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Message from an Unknown Chinese Mother: Stories of Loss and Loveby Xinran
Synopses & Reviews
Following her internationally bestselling book The Good Women of China, Xinran has written one of the most powerful accounts of the lives of Chinese women. Her searing stories of mothers who have been driven to abandon their daughters or give them up for adoption is a masterful and significant work of literary reportage and oral history.
Xinran has gained entrance to the most pained, secret chambers in the hearts of Chinese mothers — students, successful businesswomen, midwives, peasants — who have given up their daughters. Whether as a consequence of the single-child policy, destructive age-old traditions, or hideous economic necessity, these women had to give up their daughters for adoption; others even had to watch as their baby daughters were taken away at birth and drowned. Xinran beautifully portrays the “extra-birth guerrillas” who travel the roads and the railways, evading the system, trying to hold on to more than one baby; naïve young girl students who have made life-wrecking mistakes; the “pebble mother” on the banks of the Yangzte River still looking into the depths for her stolen daughter; peasant women rejected by their families because they can't produce a male heir; and Little Snow, the orphaned baby fostered by Xinran but confiscated by the state.
For parents of adopted Chinese children and for the children themselves, this is an indispensable, powerful, and intensely moving book. Message from an Unknown Chinese Mother is powered by love and by heartbreak and will stay with readers long after they have turned the final page.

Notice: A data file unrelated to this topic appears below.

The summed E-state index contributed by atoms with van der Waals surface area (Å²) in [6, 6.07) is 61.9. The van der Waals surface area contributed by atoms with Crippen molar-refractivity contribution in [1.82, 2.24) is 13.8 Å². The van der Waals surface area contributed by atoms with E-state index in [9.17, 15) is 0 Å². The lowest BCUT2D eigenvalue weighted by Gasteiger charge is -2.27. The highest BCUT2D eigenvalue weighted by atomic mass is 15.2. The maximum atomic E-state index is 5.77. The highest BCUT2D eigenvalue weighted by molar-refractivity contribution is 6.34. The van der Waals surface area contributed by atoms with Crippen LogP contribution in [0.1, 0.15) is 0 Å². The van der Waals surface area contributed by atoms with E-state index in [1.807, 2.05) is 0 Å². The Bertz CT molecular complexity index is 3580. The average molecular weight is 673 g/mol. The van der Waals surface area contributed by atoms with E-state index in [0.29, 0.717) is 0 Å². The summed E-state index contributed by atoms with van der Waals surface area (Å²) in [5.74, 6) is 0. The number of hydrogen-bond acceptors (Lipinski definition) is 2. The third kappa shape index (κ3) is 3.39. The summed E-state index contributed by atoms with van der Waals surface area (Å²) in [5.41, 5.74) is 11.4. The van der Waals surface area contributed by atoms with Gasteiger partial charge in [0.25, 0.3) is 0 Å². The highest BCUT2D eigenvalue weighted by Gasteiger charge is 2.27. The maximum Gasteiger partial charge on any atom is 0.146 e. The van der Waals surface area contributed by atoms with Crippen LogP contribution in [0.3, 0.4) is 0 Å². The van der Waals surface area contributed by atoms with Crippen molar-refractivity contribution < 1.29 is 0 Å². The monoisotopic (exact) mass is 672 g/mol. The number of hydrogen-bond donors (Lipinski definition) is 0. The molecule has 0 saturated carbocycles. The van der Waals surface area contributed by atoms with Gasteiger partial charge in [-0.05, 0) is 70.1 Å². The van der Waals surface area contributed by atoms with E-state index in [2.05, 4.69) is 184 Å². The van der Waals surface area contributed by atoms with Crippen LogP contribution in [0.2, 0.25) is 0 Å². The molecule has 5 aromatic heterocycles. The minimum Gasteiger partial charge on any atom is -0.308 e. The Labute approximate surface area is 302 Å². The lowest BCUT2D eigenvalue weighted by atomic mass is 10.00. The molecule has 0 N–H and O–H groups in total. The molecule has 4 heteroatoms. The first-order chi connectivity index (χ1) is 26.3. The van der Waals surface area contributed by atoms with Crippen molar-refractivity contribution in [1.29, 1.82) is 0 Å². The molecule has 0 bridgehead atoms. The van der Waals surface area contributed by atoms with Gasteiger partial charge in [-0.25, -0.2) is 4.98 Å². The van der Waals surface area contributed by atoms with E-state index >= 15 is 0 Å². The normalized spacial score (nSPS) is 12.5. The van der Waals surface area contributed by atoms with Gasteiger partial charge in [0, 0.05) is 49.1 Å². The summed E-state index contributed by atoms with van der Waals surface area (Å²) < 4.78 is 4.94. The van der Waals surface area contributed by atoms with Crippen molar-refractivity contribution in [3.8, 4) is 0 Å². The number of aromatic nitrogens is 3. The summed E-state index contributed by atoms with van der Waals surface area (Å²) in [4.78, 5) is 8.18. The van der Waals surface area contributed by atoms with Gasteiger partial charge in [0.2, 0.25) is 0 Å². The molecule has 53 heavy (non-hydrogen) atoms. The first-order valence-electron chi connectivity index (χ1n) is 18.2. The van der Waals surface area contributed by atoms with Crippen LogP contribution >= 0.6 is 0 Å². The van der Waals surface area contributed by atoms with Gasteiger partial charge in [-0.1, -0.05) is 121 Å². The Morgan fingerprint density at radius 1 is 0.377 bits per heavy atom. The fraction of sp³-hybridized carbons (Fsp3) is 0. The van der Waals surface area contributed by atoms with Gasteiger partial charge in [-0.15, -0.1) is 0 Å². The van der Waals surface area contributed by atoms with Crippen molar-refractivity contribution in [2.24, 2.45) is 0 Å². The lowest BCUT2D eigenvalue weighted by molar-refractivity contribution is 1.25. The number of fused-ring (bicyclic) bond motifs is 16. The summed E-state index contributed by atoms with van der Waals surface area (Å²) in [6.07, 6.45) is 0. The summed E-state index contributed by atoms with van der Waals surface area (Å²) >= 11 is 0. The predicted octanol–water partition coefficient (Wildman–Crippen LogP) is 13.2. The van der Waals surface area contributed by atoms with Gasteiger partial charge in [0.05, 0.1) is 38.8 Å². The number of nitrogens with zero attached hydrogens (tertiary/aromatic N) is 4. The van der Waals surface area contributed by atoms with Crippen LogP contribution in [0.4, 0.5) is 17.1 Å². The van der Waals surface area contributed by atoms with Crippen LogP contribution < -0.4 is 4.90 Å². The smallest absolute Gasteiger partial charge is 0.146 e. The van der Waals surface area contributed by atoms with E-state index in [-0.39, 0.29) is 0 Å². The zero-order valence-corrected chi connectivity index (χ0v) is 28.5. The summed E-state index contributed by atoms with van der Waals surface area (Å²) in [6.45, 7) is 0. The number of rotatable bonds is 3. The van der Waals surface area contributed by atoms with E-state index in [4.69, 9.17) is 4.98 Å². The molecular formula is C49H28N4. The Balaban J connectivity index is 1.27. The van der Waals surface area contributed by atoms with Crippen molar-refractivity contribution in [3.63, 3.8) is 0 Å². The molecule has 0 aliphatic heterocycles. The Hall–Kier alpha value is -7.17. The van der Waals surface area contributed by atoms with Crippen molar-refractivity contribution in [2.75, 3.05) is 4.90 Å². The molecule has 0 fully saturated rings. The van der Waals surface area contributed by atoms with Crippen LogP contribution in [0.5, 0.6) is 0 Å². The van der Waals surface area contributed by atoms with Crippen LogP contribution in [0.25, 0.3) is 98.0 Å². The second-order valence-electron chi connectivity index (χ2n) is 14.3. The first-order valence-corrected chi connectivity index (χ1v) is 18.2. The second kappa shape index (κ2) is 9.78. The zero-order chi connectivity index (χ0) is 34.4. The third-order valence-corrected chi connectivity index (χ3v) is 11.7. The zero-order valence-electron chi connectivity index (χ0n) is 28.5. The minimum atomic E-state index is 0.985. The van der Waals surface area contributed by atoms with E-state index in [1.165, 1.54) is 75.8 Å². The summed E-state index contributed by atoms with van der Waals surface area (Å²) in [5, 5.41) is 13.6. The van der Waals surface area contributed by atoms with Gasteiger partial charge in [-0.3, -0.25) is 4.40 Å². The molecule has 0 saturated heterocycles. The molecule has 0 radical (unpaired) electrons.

"Xinran (Good Women of China) collects the heartbreaking stories of Chinese women forced to give up their baby girls because of the one-child-only policy or feudal traditions that prefer boys, in an oral history written for those abandoned daughters. Speaking with midwives, students, businesswomen, adoption workers, peasants, and 'extra-birth guerrilla troops' (people who live on the lam eluding the system so they can have more than one baby), Xinran is compassionate and remarkably adept at getting her interviewees to open up about their most painful memories: how some mothers were forced to put their babies up for adoption or abandon them at hospitals, orphanages, or on the street, and how they've seen newborns drowned or smothered at birth. She shows how outdated traditions, modern policies, and punishing poverty spur the abandonment of so many female infants, and an abnormally high suicide rate for women of childbearing age. This is a brutally honest book written for those relinquished children, so that they will know how much their birth mothers loved them and how — in the words of one mother who gave up her daughter — 'they paid for that love with an endless stream of bitter tears.' (Mar.)" Publishers Weekly (Copyright PWyxz LLC)
"[Xinran’s] program — and now this book — gave a voice to some of the poorest women in Chinese society, whose stories would otherwise never be heard....Message from an Unknown Chinese Mother is full of heart-rending tales. They are shocking, simply told and augmented with passages that provide information about matters like the one-child policy, the history of orphanages and Chinese adoption laws....A very powerful polemic." New York Times Book Review
"I'm a longtime admirer of Xinran's writing. She has a rare gift as both a compassionate listener and a mesmerizing storyteller. In reading her books, I always feel as if I am in a room, listening with Xinran, as strangers unveil the haunting details of their lives that grab my imagination and my heart." Amy Tan
"A heartbreaking examination of the reasons why Chinese women give up their girls for adoption." Kirkus
“The core of Message from an Unknown Chinese Mother is the individual stories of women who have lost their daughters. One would have to have a heart of stone not to be moved by them.” The Economist
“This is an extraordinary book told with generosity and warmth by a brilliant storyteller.” Financial Times
Internationally bestselling author Xinran’s searing stories of mothers who have abandoned or given their daughters up for adoption.
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